Researchers also found that lavender oil administered in an aroma stream showed modest efficacy in the treatment of agitated behavior in patients suffered from severe dementia.
Japanese researchers claimed that lavender odorants were associated with reduced mental stress and increased arousal rate. In the study, the researchers placed subjects into a (2 x 2- x 3 m) sound protected room for 20 min without the presentation of an odor, an analogous group of 15 received the odor oil, and one group of 13 received a non-stressful condition. They then analyzed the responses from the Cox and Mackay's stress/arousal adjective checklist.
Lavender benefits - cancer risks.
Researchers from Italy showed lavender oil exerted strong antimutagenic activity, reducing mutant colonies in the TA98 strain exposed to the direct mutagen 2-nitrofluorene. Antimutagenicity was concentration-dependent: the maximal concentration (0.80 mg/plate) reduced the number of histidine-independent revertant colonies by 66.4%. Lavender oil (0.80 mg/plate) also showed moderate antimutagenicity against the TA98 strain exposed to the direct mutagen 1-nitropyrene.
Lavender benefits of anti-bacterial activities.
Spanish lavender essential oils exhibited a very strong antibacterial activity against the tested bacteria in a test-tube study.
Lavender benefits for hair
No report is found to support lavender has benefits for hair, as of August 27, 2011
SIDE EFFECTS OF LAVENDER OIL - Are there lavender benefits for skin?
"By massaging lavender oil into the skin, it can be used to treat skin problems such as acne, burns, dry skin, eczema, itchy skin, sunburn, seborrhea, and skin inflammation." -- this claim appears in several websites. What actually reported in scientific journals about lavender "benefits"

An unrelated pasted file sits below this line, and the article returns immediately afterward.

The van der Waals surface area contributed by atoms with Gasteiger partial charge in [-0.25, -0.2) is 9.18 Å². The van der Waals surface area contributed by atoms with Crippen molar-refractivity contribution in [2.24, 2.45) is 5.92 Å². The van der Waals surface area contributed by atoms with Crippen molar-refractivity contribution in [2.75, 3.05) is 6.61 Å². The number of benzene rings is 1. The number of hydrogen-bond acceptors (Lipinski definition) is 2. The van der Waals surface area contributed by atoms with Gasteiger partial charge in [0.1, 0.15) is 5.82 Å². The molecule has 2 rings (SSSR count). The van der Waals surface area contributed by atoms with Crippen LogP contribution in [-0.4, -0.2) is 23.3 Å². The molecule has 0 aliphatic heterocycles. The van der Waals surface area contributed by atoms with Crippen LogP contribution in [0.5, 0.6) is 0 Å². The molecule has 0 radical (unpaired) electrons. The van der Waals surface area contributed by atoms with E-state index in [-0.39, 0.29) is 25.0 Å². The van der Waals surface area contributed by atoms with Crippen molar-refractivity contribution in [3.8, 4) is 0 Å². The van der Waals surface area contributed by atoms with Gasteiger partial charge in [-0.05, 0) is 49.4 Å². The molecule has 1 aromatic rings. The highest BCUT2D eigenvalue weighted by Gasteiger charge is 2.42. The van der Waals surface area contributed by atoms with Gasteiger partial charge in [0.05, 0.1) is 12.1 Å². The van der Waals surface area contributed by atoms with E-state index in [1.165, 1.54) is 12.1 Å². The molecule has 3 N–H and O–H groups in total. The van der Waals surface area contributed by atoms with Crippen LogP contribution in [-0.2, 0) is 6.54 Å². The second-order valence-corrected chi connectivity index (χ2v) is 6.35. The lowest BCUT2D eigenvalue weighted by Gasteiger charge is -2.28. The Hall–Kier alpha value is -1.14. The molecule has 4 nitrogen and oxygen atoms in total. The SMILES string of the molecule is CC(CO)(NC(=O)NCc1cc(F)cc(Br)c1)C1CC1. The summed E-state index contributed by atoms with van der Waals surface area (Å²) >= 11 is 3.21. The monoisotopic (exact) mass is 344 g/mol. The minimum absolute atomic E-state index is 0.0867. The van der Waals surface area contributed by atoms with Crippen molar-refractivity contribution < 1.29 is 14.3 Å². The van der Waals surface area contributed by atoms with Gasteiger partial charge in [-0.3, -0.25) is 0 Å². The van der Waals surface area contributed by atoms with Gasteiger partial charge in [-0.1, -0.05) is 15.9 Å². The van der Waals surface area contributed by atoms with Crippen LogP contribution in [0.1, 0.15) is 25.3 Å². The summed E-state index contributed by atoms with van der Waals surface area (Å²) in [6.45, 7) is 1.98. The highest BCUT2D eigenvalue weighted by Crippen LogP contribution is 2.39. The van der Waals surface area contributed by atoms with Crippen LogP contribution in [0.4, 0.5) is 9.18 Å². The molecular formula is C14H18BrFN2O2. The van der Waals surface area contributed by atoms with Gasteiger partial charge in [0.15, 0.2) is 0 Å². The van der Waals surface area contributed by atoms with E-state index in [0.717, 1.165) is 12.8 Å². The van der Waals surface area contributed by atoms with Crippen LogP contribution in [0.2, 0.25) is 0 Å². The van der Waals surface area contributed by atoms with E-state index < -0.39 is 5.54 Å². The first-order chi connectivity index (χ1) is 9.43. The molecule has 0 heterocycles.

A study of 635 women on perineal discomfort reported no side-effects of lavender oil.  However, it was found that lavender oil is cytotoxic to human skin cells in vitro (endothelial cells and fibroblasts) at a concentration of 0.25% (v/v) in all cell types tested (HMEC-1, HNDF and 153BR). It may be related to cell membrane damage.
Further, lavender oil lacks natural protection against autoxidation, and that air-exposed lavender oil can be an important source of exposure to allergenic hydroperoxides. [A1] Sköld M, and co-workers at Göteborg University report that linalool, present in lavender oil, autoxidizes on air exposure, forming allergenic oxidation products. Oxidized linalool was found to be a frequent cause of contact allergy in a patch test study on consecutive dermatitis patients. Linalyl acetate, the main component of lavender oil is commonly used as a fragrance chemical in scented products. They investigated the autoxidation of linalyl acetate and the influence of oxidation on its sensitizing potency and concluded that autoxidation of the weakly allergenic linalyl acetate leads to formation of allergenic oxidation products.
Toxicity for albino rats was reported to be very low.  However, lavender may increase the amount of drowsiness caused by some drugs. In theory, lavender may also add to the effects of cholesterol-lowering drugs. I would not apply excessive amounts of lavender oil to my skin. Please consult with your doctor for the use of lavender oil or other lavender products.